Day 333 Risk: Begin The Creative Habit

Twyla Tharp has built a career out of being creative. About ten years ago she compiled all the knowledge she has gained over thirty-five years of creative work into a book called The Creative Habit. The basic premise is that artists need to create habits to prepare themselves to work and get through creative deserts, the idea being that creativity is not “a gift from the gods” but a daily practice. In her experience, daily habits into your creative self will naturally produce a creative life.

As a writer I struggle with the concept of enough time. Hell, I struggle with that as a person. There is never enough time in the day, days in the month, months in the year. Lately I can see it’s a product of overbooking myself, filling up every corner of my life as though I’ll lose that time if I don’t use it wisely. Essentially, I’m in a cyclical state of overwork. And when I’m overworked, I stop journalling.

For me, journalling is about putting down the crap no one will ever see, the shitty and complaining muck, the brilliant and magical gems, the who really gives a damn what it’s like because it’s just for me kind of writing. I know it’s vital to my creative and personal life, but it’s the first thing to go when extra time dwindles into non-existence. I’ve tried, fruitlessly, to create a daily ritual to avoid this, but wanting to sleep in or changes in my schedule or any other number of excuses has caused me to pull the covers tight and go back to sleep on my writing.

My friend recommended The Creative Habit to me and after reading the first few paragraphs, I understood why:

“After so many years, I’ve learned that being creative is a full-time job with its own daily patterns. That’s why writers, for example, like to establish routines for themselves…They might set a goal for themselves–write fifteen hundred words, or stay at their desk until noon–but the real secret is that they do it every day. In other words, they are disciplined.”

This hit me hard; discipline has always eluded me. But I’m beginning to see it’s the key to me moving forward in my writing and in my life. So I took the risk of trying, once again, to begin a daily writing routine, with the risk being that I will fail as I have so many times before.

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8 thoughts on “Day 333 Risk: Begin The Creative Habit

  1. Yay! I’m so glad you’re doing this. I LOVE this book and have found it so helpful. I never understood the real importance of discipline until I started working on “The Creative Habit.” Can’t wait to hear how it goes for you.

    • Also, I really love this paragraph:

      “For me, journalling is about putting down the crap no one will ever see, the shitty and complaining muck, the brilliant and magical gems, the who really gives a damn what it’s like because it’s just for me kind of writing. I know it’s vital to my creative and personal life, but it’s the first thing to go when extra time dwindles into non-existence. I’ve tried, fruitlessly, to create a daily ritual to avoid this, but wanting to sleep in or changes in my schedule or any other number of excuses has caused me to pull the covers tight and go back to sleep on my writing.”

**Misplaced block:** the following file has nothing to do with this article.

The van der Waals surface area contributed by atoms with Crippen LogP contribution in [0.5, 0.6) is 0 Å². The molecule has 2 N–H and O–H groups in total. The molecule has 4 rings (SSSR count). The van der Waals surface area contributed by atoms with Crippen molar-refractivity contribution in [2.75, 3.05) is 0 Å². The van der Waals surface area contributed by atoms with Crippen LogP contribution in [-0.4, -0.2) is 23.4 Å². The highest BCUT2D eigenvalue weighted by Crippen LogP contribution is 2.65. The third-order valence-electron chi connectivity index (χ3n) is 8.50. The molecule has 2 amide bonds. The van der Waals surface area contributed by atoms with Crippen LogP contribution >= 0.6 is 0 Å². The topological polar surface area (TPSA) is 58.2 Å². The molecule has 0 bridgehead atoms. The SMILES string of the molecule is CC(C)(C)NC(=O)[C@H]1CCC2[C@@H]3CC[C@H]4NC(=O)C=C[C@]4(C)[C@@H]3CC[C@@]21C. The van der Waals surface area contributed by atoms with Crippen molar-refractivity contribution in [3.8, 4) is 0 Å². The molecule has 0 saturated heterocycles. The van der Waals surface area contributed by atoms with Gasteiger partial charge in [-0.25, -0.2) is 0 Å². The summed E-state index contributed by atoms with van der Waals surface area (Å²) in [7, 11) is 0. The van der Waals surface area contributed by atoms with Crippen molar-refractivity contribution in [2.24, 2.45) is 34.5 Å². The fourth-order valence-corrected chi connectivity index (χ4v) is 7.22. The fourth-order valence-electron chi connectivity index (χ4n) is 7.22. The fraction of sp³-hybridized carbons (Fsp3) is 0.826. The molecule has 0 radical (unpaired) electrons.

Beautiful writing.

  2. Remember how you read in the car, waiting at the doctors, waiting at sporting events, etc eventually the book was finished…your thoughts don’t have to written all at once, just like the rocks the other day, chip a little off at a time and the end result will be like nothing else

    • True. Too bad the train is usual so packed that I’m just trying to get to my destination without spilling all of my belongings on the floor and stepping on anyone’s toes; doesn’t leave much room to pull out a pen and paper and jot down ideas. But, still, a good point.

  3. I really appreciate this post! I have always felt that time is chasing me, and despite the fact that (for some unknown reason) I endured eight years of college to get a journalism degree, discipline is not a strong suit for me. I manage to fit creativity into my schedule here and there. My problem, though, is feeling like my little creative outlets are not quite productive enough. You said it, “For me, journalling is about putting down the crap no one will ever see, the shitty and complaining muck, the brilliant and magical gems, the who really gives a damn what it’s like because it’s just for me kind of writing”.
    This type of journaling is as far as my writing has really gone and I constantly tell myself that it’s not enough. This is one reason I started my little baby blog, but I’m still just kind of doing the same bit with it. Anyhow, thanks for a blog I can relate to.

    • Getting into a habit is incredibly difficult, even when you do have the time. I’ve been discussing this idea with other writers lately and I’m beginning to see that timelines are wonderful to set, but sometimes life gets in the way. And sometimes we have to let it. That concept is such a struggle for me to accept, and then to not be too hard on myself. But I’m slowly learning.
      I’m glad you could relate! Thanks for stopping by 🙂

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